Brave, Truthful, and Unselfish

A new film version was released this year based on the classic children’s novel The Adventures of Pinocchio, about a wooden puppet who is brought to life and aspires to become a real boy. This story provides a wealth of fodder for spiritual metaphor. Especially when Pinocchio is told he must be “brave, truthful, and unselfish” in order to transform himself into flesh and blood.

Metaphorically, the wooden puppet is the spiritual aspirant. Becoming a real boy is, when squeezing out the gender reference, becoming spiritually enlightened. Next, we will discuss the three qualities that are needed to effect this metamorphosis.

Brave. A perfect example is the celebrated warrior Arjuna in the Bhagavad Gita, who is overtaken by a paralyzing anxiety when confronted with the prospects of battling his own kin. “My body is trembling; I am feverish all over,” Arjuna confesses (Gita 1:29-30), then he throws down his bow (Gita 1:47), ultimately proclaiming, “I will not fight!” (Gita 2:9). But the avatar Krishna rebukes him, saying, “Rid yourself of this petty weakness!” (Gita 2:3). Upon admitting he is confused (2:7), Arjuna asks Krishna for advice. Krishna smiles (Gita 2:10), then imparts the great teachings of the Gita to his receptive student. This has the effect of reminding Arjuna who he truly is—his spiritual self, and not his body, which is merely undergoing its karmic motions. Arjuna went on to fight and win the war, allegorically the daily battle of life that we all undergo. Pinocchio, too, had to muster up bravery in order to emerge victorious over his many harrowing ordeals. The lesson for us: be brave and attain enlightenment, then face all the vicissitudes of life with a calm, unperturbed mind.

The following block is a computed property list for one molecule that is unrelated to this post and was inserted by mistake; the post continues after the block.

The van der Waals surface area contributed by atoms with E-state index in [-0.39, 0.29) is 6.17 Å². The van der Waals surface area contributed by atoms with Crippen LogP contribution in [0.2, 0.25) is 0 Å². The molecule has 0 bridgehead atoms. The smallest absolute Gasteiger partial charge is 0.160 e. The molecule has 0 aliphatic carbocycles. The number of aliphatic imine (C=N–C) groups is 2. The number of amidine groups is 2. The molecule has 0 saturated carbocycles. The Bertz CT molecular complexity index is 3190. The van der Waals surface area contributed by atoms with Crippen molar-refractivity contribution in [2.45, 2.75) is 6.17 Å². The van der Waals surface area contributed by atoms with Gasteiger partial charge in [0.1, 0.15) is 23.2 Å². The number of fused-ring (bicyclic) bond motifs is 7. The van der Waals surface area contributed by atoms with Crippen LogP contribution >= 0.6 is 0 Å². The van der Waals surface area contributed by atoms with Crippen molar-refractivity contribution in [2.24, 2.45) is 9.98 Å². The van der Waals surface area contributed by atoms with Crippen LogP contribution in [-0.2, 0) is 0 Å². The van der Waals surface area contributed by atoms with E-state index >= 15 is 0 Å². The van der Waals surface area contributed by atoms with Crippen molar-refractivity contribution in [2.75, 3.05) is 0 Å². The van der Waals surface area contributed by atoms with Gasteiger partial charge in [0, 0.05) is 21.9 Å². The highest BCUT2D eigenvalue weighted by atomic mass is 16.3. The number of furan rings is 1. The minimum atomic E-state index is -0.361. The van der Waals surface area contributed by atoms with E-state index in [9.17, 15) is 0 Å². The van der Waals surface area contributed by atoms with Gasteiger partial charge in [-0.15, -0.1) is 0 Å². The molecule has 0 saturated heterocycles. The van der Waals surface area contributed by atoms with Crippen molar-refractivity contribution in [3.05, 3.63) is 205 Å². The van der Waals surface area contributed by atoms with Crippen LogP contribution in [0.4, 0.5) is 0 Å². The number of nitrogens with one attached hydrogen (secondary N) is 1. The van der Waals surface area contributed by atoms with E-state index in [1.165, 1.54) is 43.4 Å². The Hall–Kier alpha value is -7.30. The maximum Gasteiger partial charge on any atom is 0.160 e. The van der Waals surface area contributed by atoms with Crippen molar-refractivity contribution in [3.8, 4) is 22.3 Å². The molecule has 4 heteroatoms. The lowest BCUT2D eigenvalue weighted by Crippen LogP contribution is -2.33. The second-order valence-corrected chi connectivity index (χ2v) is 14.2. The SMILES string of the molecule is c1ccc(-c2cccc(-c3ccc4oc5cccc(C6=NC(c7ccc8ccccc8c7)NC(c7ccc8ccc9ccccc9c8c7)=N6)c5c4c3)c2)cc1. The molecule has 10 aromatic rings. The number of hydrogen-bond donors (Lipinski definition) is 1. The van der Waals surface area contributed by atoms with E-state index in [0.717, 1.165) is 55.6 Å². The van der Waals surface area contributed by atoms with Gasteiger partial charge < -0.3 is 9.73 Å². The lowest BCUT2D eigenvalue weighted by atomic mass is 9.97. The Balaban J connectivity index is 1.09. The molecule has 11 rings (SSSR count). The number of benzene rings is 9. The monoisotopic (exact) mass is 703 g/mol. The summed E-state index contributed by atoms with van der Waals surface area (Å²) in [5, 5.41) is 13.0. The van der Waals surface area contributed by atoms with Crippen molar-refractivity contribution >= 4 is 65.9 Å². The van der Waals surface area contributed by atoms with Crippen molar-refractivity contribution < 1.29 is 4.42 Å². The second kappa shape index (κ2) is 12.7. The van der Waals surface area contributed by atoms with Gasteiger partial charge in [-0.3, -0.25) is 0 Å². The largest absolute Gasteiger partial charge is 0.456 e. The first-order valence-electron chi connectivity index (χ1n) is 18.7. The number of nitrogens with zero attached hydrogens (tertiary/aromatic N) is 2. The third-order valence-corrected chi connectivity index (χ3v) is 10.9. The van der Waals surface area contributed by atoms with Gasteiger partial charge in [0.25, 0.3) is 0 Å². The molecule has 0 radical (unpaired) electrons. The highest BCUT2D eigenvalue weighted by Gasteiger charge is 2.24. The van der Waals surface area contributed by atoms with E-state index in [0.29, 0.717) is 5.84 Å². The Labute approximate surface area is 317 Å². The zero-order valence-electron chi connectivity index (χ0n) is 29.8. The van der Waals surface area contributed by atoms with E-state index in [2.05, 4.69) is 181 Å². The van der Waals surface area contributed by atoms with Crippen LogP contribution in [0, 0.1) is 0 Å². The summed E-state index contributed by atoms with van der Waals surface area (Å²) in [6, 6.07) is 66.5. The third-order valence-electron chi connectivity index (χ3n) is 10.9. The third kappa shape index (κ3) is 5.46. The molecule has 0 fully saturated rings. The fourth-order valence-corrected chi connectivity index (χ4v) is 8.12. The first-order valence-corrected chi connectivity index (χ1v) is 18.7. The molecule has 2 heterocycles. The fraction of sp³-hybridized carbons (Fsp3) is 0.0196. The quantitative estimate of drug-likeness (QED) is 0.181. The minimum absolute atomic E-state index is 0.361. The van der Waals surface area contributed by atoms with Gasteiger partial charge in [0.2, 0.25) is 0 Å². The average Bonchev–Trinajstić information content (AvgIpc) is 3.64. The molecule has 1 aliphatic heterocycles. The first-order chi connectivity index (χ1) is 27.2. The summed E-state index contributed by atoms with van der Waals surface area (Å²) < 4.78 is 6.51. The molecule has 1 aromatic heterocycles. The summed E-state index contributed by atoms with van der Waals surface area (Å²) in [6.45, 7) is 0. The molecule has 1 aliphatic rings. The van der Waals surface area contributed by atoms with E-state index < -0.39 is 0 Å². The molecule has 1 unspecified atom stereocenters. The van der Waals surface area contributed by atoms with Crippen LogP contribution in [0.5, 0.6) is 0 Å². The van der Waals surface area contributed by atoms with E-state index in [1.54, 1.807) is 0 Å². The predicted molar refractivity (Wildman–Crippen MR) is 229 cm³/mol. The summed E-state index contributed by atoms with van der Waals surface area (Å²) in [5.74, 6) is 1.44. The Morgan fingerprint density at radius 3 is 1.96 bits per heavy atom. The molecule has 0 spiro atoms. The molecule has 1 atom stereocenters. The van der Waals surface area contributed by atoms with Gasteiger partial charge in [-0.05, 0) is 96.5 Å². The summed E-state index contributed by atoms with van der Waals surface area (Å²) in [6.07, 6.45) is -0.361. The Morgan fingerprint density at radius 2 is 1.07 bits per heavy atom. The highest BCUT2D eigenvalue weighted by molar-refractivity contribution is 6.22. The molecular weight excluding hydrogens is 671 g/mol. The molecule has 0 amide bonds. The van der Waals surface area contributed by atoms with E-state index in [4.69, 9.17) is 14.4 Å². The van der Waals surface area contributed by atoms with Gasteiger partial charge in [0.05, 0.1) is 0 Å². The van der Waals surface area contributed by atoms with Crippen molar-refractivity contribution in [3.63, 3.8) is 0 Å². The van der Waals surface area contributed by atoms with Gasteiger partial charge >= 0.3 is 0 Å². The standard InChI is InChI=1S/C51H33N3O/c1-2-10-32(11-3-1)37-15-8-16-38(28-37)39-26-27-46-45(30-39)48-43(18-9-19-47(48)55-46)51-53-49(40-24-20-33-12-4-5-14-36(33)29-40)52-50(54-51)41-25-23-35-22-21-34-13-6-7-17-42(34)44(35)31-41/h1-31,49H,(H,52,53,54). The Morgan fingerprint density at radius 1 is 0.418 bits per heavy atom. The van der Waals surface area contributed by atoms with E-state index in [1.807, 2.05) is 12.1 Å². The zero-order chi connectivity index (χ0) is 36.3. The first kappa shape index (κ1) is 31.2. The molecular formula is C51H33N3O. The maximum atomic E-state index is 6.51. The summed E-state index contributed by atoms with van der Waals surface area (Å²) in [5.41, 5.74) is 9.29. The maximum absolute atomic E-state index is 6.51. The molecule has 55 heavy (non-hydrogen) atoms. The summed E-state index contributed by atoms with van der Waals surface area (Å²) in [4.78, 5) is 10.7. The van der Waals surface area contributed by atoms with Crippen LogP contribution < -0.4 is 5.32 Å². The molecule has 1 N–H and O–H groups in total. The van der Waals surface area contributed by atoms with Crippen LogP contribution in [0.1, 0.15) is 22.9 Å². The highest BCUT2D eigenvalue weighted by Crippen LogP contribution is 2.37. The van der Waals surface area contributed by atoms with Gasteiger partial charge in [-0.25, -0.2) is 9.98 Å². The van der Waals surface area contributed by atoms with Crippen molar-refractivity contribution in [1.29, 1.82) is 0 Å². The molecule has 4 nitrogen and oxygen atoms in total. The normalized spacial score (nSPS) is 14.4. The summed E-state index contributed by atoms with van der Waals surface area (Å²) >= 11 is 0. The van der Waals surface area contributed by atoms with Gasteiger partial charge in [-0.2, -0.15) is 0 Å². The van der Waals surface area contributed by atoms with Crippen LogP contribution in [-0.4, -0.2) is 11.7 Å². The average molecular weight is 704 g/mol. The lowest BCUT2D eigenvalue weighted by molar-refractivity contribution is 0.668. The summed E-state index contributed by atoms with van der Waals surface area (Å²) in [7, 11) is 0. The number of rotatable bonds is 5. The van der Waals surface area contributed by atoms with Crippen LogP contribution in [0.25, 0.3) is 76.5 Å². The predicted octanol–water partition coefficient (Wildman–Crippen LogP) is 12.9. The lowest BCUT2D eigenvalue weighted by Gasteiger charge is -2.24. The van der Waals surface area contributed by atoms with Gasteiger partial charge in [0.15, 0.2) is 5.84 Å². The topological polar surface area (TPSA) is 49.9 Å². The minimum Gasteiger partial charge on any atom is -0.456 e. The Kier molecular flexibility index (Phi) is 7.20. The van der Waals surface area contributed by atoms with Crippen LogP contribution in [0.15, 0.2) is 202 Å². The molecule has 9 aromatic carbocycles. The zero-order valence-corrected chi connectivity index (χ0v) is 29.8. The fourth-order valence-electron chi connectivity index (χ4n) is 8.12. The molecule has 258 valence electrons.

Truthful. The Sufi Junayd said, “The essence of truthfulness means that you tell the truth in situations in which only a lie would save you” (Von Schlegell, trans., Principles of Sufism, p. 193). Truth is simply conveying events as they actually occur without glossing them over. Yet there seems to be a popular trend nowadays of telling lies. For Pinocchio, and especially for a spiritual aspirant, telling the truth is a sine qua non that can never be compromised. When Pinocchio shamelessly lied, his nose grew, which readily exposed his lying. Being truthful also means being true to one’s innermost spiritual nature; that is, following one’s spirituality to the best of their ability and diligently working to unfold it.

Unselfish. Christian and Tibetan Buddhist doctrine both stress the importance of selflessness. “Love one another” and “Work ceaselessly for the welfare of all beings” are the clarion calls of these two great religions. We are enjoined to think outside our own boxes by feeling compassion and expressing kindness toward others. Pinocchio demonstrated selflessness, as well as bravery, when he saved his father Geppetto from certain death in the belly of the whale Monstro. With practice, unselfishness can become one’s ingrained attitude. For a spiritual aspirant, selflessness should be one’s second nature.

In the end, Pinocchio became the real boy he wanted to be. The price of admission was his bravery, truthfulness, and unselfishness. We, too, as spiritual aspirants, can exponentially boost our progress toward enlightenment if we embody these same qualities.

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